Thursday, May 30, 2013

Close-Up on Shimming

For those of us in the flute world who are not repair technicians, the concept of "shimming pads" seems pretty straightforward.  All you have to do is take out the pad and put a circular shim in the cup, and you'll be set -- right?  Well, not exactly.  Shimming is a repair skill that takes a lot of practice and a very careful touch.

Shimming is used for pads in two scenarios: pads that are "leaking," and pads that are "light."  Repair Technician Rachel Baker tells us that there is a distinctive difference, and she can determine whether a pad is leaking or light by using the feeler gauge.  When a pad is "leaking," there is no "drag" at all on the feeler gauge.  In other words, you can close the pad down on the gauge and pull the gauge through without any resistance.  Technicians check the pad all the way around its circumference, so it is definitely leaking when there is no drag at all completely around the pad.  When a pad is "light," that means that the pad seal is not even, and you can determine this (again) by using the feeler gauge at different points around the pad's edge.  In the case of a light pad, there will be some drag on the feeler gauge when you close the pad and try to pull out the gauge.  As you check around the pad, if there is less resistance or "drag" on the gauge in certain points, the pad is considered to be "light" in some areas.

So, given the different scenarios of light and leaking pads, shimming may require the technician to use layers and partial sections of shims of varying thicknesses.  Rachel tells us that she uses adhesive to secure the shim in the cup and for holding shim sections together when layering.  For a full shim, she said that shims of any of the varying thicknesses may be used.  For partial shimming, she most often uses the thousandth or half-thousandth (of an inch) thicknesses. These shims may be seen in the photos -- orange for the thousandth, and silver for the half-thousandth.  The silver shim is the thinnest -- and it is also the same thickness as the feeler gauge.

As we can see, shimming definitely takes time and a careful hand.  How does one know where to shim, how big of a section with a partial shim, and which to use?  Well, it all takes practice and a careful hand...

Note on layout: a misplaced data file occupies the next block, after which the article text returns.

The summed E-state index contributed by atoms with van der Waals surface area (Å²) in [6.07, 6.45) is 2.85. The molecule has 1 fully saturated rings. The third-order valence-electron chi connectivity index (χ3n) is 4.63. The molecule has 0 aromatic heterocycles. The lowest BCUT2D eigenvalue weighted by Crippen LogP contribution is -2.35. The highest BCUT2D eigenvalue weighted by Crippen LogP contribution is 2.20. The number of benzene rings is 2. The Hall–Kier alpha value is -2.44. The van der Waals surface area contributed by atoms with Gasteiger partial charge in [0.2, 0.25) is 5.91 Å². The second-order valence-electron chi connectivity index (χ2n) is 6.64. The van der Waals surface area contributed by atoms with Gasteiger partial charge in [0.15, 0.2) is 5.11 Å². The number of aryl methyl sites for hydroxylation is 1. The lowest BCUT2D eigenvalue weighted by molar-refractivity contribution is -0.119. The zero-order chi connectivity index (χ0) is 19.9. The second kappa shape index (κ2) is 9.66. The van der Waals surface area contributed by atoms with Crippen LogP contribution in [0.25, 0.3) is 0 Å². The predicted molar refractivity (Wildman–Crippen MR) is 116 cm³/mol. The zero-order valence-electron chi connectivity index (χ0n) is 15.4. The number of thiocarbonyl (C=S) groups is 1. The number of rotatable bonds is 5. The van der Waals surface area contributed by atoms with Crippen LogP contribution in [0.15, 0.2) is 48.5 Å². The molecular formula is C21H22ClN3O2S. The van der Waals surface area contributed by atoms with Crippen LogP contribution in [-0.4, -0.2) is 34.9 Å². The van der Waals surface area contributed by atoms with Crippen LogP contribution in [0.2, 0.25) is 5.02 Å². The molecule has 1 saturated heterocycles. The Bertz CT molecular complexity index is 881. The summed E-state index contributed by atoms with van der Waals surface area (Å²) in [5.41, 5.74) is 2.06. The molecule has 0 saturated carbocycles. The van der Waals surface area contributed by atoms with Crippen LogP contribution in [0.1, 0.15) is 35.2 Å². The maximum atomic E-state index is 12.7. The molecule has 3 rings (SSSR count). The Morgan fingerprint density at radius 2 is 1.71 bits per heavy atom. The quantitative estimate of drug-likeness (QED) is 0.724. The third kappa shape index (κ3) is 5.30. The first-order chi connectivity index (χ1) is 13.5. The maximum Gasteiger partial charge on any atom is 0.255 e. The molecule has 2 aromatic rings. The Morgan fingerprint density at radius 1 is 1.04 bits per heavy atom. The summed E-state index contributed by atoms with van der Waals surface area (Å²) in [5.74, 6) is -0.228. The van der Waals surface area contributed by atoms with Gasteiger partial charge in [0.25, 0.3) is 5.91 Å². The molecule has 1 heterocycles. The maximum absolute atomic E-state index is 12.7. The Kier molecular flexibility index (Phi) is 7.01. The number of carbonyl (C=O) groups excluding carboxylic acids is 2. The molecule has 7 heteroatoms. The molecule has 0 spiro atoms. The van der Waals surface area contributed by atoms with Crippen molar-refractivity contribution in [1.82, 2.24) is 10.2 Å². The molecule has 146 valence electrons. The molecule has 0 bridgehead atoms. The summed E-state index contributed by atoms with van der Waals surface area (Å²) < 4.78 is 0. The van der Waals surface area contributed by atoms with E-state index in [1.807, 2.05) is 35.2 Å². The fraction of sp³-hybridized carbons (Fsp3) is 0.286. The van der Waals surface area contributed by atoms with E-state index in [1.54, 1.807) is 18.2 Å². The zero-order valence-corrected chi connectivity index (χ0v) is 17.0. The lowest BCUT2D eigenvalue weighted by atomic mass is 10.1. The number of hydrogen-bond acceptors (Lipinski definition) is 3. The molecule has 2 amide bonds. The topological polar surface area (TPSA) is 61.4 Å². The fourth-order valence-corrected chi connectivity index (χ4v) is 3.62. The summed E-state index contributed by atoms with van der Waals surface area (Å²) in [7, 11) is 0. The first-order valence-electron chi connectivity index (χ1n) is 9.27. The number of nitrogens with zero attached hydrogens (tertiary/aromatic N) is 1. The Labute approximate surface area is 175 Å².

Frequently used for partial shims -- orange and silver.
Using the feeler gauge to check for "light" and "leaking" pads.
Cutting a partial shim.
Adding adhesive.
Positioning the partial shim.
Close-up on partial shim.

Friday, May 24, 2013

A "Hole" Lot Cleaner

We're all pretty diligent about keeping our flutes clean -- swabbing them out, wiping them down...  But there are some other areas of the flute that can get pretty grimey.  You may not have thought about these areas, so we wanted to share!

The embouchure hole and the holes in the French key cups can accumulate some "grime" just from day-to-day playing.  There is a simple way to get these areas clean, though.  All you need is a Q-tip for the key cups and a Q-tip plus alcohol for the embouchure hole.  You don't want to put alcohol on the keys or body of the flute, because it will eventually break down the "tarnish shield" coating on the flutes.  Since we wipe our lip plates with alcohol to clean them, it's perfectly okay to use alcohol on the inside of the embouchure hole and the lip plate (but not on the rest of the headjoint -- just like the body).

So, for the embouchure hole, you just take a Q-tip, dip it in alcohol, and wipe it around the inside of the hole.  You'll want to make sure to get under the "undercutting" around the bottom of the hole as well.  For the keys, you want to take a dry Q-tip and wipe it around the inside of the hole.  Don't worry -- a dry Q-tip is plenty effective in cleaning these areas.  You'll also want to hold the cups down while you clean the inside.  How far should the Q-tip go?  Well, in both cases (keys and embouchure hole), you'll just use a bit of the Q-tip.  You don't want to push the Q-tip down to the bore in either case, because then the tip of the Q-tip will be too far down, and you won't be wiping the inside of these holes. 

That's all it takes, really.  How often should you do this?  Well, it all depends on the player.  Keep an eye out -- you'll see if your embouchure hole and French key cups start to get "grimey."  Some players will need to do this frequently, and others not so much.  Take a look at the photos below.  You'll see what to look for and how to clean these spots!

Dipping the Q-tip in alcohol.
Wiping the inside of the embouchure hole.
You'll want to make sure to go all the way around.
Almost done.
Make sure to wipe the undercutting.
You can clean all types of headjoints.  We found a 14K and circled some grimey spots.
For the key cups, remember to use a dry Q-tip (no alcohol) and hold the key cups down.
Wiping around the inside.
Green ring on the Q-tip is what came from cleaning the hole!
Arrows point to green "grime" inside the holes.  This is how you can tell these key cups need to be cleaned inside!

Thursday, May 16, 2013

Repair Technician Profile - Ed Scott

Ed Scott
Repair Technician Ed Scott began working at Chuck Levin's Washington Music center in April 1988, repairing flutes, saxophones, and bassoons.  He was formally trained in instrument repair, having received an A.A. degree in Musical Instrument Technology from the State University of New York at Morrisville.  He also received a B.A. degree in Saxophone Performance from St. Mary's College of Maryland and has performed semi-professionally in big bands for over fifteen years.  He has also been a Powell Technician at Washington Music for the past fifteen years.  His training in repairing Powell flutes began in the late 1990s with a visit to the Powell shop in Maynard, Massachusetts.